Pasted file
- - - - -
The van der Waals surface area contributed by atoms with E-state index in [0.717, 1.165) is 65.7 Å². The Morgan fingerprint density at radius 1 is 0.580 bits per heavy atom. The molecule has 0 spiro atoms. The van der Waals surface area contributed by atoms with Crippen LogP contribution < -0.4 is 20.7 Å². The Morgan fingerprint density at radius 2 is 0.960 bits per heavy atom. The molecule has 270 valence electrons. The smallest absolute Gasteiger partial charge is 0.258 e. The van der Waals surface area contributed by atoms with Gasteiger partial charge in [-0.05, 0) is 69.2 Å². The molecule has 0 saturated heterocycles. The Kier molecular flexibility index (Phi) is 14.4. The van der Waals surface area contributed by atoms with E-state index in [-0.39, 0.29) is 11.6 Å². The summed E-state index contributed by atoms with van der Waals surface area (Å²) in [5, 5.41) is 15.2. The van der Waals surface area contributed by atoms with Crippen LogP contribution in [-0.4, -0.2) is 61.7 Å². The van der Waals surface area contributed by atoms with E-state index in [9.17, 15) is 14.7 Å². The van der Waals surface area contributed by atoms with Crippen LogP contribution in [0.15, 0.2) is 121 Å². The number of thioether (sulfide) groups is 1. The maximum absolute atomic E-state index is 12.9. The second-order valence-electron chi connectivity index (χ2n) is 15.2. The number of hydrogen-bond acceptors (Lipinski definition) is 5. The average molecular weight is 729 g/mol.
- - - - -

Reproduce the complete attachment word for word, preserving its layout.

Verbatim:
The van der Waals surface area contributed by atoms with E-state index in [0.717, 1.165) is 65.7 Å². The Morgan fingerprint density at radius 1 is 0.580 bits per heavy atom. The molecule has 0 spiro atoms. The van der Waals surface area contributed by atoms with Crippen LogP contribution < -0.4 is 20.7 Å². The Morgan fingerprint density at radius 2 is 0.960 bits per heavy atom. The molecule has 270 valence electrons. The smallest absolute Gasteiger partial charge is 0.258 e. The van der Waals surface area contributed by atoms with Gasteiger partial charge in [-0.05, 0) is 69.2 Å². The molecule has 0 saturated heterocycles. The Kier molecular flexibility index (Phi) is 14.4. The van der Waals surface area contributed by atoms with E-state index in [-0.39, 0.29) is 11.6 Å². The summed E-state index contributed by atoms with van der Waals surface area (Å²) in [5, 5.41) is 15.2. The van der Waals surface area contributed by atoms with Crippen LogP contribution in [-0.4, -0.2) is 61.7 Å². The van der Waals surface area contributed by atoms with E-state index in [9.17, 15) is 14.7 Å². The van der Waals surface area contributed by atoms with Crippen LogP contribution in [0.15, 0.2) is 121 Å². The number of thioether (sulfide) groups is 1. The maximum absolute atomic E-state index is 12.9. The second-order valence-electron chi connectivity index (χ2n) is 15.2. The number of hydrogen-bond acceptors (Lipinski definition) is 5. The average molecular weight is 729 g/mol.